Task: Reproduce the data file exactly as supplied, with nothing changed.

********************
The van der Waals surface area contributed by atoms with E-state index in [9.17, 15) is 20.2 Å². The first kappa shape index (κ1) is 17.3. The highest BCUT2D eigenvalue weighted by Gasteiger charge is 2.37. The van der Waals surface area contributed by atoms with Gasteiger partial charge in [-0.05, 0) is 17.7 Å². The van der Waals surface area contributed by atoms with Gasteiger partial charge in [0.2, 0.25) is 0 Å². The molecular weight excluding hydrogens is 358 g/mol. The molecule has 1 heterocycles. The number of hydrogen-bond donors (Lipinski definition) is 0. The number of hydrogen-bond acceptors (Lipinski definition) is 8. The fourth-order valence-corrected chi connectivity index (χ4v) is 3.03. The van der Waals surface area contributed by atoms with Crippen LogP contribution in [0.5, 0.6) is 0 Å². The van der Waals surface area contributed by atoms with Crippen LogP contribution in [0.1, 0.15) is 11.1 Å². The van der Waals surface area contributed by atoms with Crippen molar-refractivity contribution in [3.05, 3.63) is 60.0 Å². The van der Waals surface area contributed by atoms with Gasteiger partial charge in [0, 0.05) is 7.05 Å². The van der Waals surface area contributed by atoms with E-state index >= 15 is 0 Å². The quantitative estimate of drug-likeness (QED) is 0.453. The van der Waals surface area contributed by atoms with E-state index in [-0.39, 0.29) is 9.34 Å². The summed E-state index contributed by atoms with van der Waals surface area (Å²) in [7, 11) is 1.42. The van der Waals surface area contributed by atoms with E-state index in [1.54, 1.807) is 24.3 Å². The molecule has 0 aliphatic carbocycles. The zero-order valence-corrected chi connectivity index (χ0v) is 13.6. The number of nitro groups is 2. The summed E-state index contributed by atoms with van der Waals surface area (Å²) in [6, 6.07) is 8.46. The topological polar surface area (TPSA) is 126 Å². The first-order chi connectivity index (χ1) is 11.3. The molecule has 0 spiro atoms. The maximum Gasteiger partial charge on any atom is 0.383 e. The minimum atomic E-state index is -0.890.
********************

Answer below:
The van der Waals surface area contributed by atoms with E-state index in [9.17, 15) is 20.2 Å². The first kappa shape index (κ1) is 17.3. The highest BCUT2D eigenvalue weighted by Gasteiger charge is 2.37. The van der Waals surface area contributed by atoms with Gasteiger partial charge in [-0.05, 0) is 17.7 Å². The van der Waals surface area contributed by atoms with Gasteiger partial charge in [0.2, 0.25) is 0 Å². The molecular weight excluding hydrogens is 358 g/mol. The molecule has 1 heterocycles. The number of hydrogen-bond donors (Lipinski definition) is 0. The number of hydrogen-bond acceptors (Lipinski definition) is 8. The fourth-order valence-corrected chi connectivity index (χ4v) is 3.03. The van der Waals surface area contributed by atoms with Crippen LogP contribution in [0.5, 0.6) is 0 Å². The van der Waals surface area contributed by atoms with Crippen LogP contribution in [0.1, 0.15) is 11.1 Å². The van der Waals surface area contributed by atoms with Crippen molar-refractivity contribution in [3.05, 3.63) is 60.0 Å². The van der Waals surface area contributed by atoms with Gasteiger partial charge in [0, 0.05) is 7.05 Å². The van der Waals surface area contributed by atoms with E-state index >= 15 is 0 Å². The quantitative estimate of drug-likeness (QED) is 0.453. The van der Waals surface area contributed by atoms with E-state index in [-0.39, 0.29) is 9.34 Å². The summed E-state index contributed by atoms with van der Waals surface area (Å²) in [7, 11) is 1.42. The van der Waals surface area contributed by atoms with E-state index in [1.54, 1.807) is 24.3 Å². The molecule has 0 aliphatic carbocycles. The zero-order valence-corrected chi connectivity index (χ0v) is 13.6. The number of nitro groups is 2. The summed E-state index contributed by atoms with van der Waals surface area (Å²) in [6, 6.07) is 8.46. The topological polar surface area (TPSA) is 126 Å². The first-order chi connectivity index (χ1) is 11.3. The molecule has 0 spiro atoms. The maximum Gasteiger partial charge on any atom is 0.383 e. The minimum atomic E-state index is -0.890.